One of our most influential politicians and former member of Congress has passed away.
Former U.S. Rep. William H. Gray III, suddenly died while with one of his sons in London at the Wimbledon tennis championship, Monday. He was 71. But Gray was much more than a politician as he lived a multi-faceted life as a businessman and pastor.
Gray was born in Baton Rouge, Louisiana, and graduated from Franklin & Marshall College. He also attended Drew Theological Seminary in New Jersey City, New Jersey, before entering politics and being elected as a Democrat to Congress in 1978. He rose through the ranks of politics rapidly serving as chairman of the powerful budget committee and became the first African American Majority Whip of the U.S. House.
But Gray was not only a politician, he stood at the helm of his father’s church Bright Hope Baptist Church in North Philadelphia
from 1972 to 2007 as pastor; commuting back to Philadelphia to give his sermons on Sunday’s. But in 1991, he felt a more powerful calling than politics when he resigned from Congress to run the United Negro College Fund, where, according to his bio, he raised more than $2.3 billion for minority institutions. But he returned to a role in politics by serving as a temporary special adviser on Haiti in 1994, by request of then President Bill Clinton. He also founded Gray Global Advisors, a business and consulting firm where he was chairman emeritus at the time of his death.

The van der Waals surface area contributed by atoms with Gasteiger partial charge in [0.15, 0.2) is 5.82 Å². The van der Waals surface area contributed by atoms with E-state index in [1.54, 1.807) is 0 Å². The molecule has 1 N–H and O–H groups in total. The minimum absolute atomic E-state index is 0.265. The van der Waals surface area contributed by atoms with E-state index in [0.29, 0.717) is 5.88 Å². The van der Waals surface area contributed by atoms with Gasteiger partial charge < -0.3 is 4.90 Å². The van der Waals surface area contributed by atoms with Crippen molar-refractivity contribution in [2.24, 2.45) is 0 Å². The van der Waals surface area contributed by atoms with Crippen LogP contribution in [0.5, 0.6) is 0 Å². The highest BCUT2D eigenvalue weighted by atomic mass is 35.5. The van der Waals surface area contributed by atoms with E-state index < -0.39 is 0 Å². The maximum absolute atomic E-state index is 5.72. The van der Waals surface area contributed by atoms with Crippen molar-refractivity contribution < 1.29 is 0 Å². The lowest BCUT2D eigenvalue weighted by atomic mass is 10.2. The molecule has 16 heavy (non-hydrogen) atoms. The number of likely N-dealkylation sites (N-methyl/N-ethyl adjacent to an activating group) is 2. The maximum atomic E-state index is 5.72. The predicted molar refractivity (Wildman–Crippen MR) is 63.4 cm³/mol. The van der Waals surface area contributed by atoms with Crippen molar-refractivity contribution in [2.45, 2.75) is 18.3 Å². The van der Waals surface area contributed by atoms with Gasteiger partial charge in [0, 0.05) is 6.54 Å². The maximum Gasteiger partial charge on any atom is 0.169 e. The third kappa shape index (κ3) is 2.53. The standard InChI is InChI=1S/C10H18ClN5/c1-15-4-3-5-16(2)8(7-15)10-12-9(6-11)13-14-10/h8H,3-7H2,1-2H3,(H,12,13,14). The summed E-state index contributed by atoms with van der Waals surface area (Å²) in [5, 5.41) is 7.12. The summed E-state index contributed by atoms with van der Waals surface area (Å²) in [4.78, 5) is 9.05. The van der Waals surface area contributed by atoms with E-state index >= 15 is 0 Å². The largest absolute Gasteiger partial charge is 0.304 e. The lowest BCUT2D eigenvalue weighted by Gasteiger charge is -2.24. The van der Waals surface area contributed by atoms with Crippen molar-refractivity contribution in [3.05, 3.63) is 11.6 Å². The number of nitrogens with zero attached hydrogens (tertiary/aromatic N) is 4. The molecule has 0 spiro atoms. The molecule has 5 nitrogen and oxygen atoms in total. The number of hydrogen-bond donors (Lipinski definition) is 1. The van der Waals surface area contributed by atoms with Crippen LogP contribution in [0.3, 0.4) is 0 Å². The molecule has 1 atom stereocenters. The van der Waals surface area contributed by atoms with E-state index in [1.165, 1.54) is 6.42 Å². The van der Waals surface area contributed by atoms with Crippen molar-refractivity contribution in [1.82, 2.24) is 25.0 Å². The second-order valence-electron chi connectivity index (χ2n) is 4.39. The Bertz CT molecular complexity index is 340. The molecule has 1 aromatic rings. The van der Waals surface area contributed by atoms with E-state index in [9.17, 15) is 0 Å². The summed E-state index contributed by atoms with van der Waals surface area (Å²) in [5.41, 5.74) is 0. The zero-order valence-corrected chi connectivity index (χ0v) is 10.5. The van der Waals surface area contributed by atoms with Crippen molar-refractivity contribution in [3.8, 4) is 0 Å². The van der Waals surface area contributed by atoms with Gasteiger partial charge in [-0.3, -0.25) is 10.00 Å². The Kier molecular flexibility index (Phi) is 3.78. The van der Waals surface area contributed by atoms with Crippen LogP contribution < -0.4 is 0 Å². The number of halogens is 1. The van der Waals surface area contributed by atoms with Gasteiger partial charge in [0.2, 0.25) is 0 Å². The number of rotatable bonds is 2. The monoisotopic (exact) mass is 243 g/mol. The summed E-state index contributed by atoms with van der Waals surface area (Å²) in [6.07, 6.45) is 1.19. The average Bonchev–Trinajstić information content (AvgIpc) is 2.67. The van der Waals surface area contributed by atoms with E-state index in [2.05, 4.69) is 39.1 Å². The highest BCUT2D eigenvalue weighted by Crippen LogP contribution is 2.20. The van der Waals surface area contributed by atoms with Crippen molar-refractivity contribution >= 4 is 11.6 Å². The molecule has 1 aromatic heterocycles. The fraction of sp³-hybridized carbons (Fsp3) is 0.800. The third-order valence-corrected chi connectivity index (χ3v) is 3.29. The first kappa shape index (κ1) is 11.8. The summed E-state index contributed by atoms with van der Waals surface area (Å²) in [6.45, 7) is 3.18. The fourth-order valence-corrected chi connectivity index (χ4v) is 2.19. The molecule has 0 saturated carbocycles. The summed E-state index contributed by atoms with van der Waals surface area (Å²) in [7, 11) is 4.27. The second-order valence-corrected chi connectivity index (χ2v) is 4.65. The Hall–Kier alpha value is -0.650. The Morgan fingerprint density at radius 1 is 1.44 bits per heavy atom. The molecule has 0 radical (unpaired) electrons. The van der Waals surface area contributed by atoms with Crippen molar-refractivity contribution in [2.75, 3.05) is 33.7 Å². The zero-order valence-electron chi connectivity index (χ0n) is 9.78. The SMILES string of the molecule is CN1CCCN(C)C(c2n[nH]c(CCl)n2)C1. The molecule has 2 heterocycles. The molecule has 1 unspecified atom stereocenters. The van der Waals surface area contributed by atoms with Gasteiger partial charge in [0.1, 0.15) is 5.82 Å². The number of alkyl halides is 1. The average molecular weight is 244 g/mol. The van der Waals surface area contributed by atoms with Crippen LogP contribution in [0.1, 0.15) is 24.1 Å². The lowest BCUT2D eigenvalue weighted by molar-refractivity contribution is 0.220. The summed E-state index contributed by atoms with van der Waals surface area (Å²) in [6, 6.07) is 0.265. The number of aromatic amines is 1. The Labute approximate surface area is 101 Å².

Philadelphia Mayor Michael Nutter has ordered flags at all city buildings to begin flying at half-staff today. He referred to Gray as “a transformative leader among leaders.”
“He knew guys on the corner, and he knew Nelson Mandela and everyone in between,” Nutter said in a statement. “He created a political organization that for decades has continued to be one of the most powerful, productive and progressive forces in the social and political life of our city’s history.”
Gray’s sudden passing is a tremendous loss and shock throughout the political world and his church.
U.S. Sen. Bob Casey, D-Pa., called Gray “a tireless advocate for the people of Philadelphia and a trailblazer for a new generation of African American elected officials….He could walk down the hallway, and everybody knew him, he knew everyone,” said Congressman Bob Brady. “I’m absolutely positively shocked. It’s a major, major loss to the city, to the area and to the nation.”
Read more about his life here and watch the report below. He is survived by his three sons and his mother.